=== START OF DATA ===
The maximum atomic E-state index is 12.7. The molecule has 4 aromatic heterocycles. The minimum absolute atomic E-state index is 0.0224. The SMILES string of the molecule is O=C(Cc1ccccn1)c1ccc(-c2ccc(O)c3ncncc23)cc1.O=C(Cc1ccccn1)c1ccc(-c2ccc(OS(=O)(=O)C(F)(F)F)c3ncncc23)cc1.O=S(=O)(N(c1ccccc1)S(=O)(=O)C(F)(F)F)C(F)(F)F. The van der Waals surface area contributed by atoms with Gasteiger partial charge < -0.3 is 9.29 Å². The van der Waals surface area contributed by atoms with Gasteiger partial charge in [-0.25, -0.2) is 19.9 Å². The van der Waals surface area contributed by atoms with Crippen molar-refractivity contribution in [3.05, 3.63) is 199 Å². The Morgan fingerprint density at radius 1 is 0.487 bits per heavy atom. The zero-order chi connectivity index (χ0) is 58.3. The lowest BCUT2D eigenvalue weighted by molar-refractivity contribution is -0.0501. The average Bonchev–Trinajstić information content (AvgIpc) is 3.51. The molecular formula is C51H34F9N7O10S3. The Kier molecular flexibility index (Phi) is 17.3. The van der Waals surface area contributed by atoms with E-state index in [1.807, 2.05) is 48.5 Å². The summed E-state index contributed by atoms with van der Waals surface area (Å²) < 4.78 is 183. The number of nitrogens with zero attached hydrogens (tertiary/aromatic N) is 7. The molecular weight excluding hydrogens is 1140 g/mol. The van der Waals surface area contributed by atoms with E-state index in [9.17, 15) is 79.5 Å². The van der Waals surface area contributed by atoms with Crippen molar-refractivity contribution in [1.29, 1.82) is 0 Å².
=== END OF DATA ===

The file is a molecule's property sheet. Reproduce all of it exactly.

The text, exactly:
The maximum atomic E-state index is 12.7. The molecule has 4 aromatic heterocycles. The minimum absolute atomic E-state index is 0.0224. The SMILES string of the molecule is O=C(Cc1ccccn1)c1ccc(-c2ccc(O)c3ncncc23)cc1.O=C(Cc1ccccn1)c1ccc(-c2ccc(OS(=O)(=O)C(F)(F)F)c3ncncc23)cc1.O=S(=O)(N(c1ccccc1)S(=O)(=O)C(F)(F)F)C(F)(F)F. The van der Waals surface area contributed by atoms with Gasteiger partial charge < -0.3 is 9.29 Å². The van der Waals surface area contributed by atoms with Gasteiger partial charge in [-0.25, -0.2) is 19.9 Å². The van der Waals surface area contributed by atoms with Crippen molar-refractivity contribution in [3.05, 3.63) is 199 Å². The Morgan fingerprint density at radius 1 is 0.487 bits per heavy atom. The zero-order chi connectivity index (χ0) is 58.3. The lowest BCUT2D eigenvalue weighted by molar-refractivity contribution is -0.0501. The average Bonchev–Trinajstić information content (AvgIpc) is 3.51. The molecular formula is C51H34F9N7O10S3. The Kier molecular flexibility index (Phi) is 17.3. The van der Waals surface area contributed by atoms with E-state index in [1.807, 2.05) is 48.5 Å². The summed E-state index contributed by atoms with van der Waals surface area (Å²) < 4.78 is 183. The number of nitrogens with zero attached hydrogens (tertiary/aromatic N) is 7. The molecular weight excluding hydrogens is 1140 g/mol. The van der Waals surface area contributed by atoms with E-state index in [9.17, 15) is 79.5 Å². The van der Waals surface area contributed by atoms with Crippen molar-refractivity contribution in [1.29, 1.82) is 0 Å².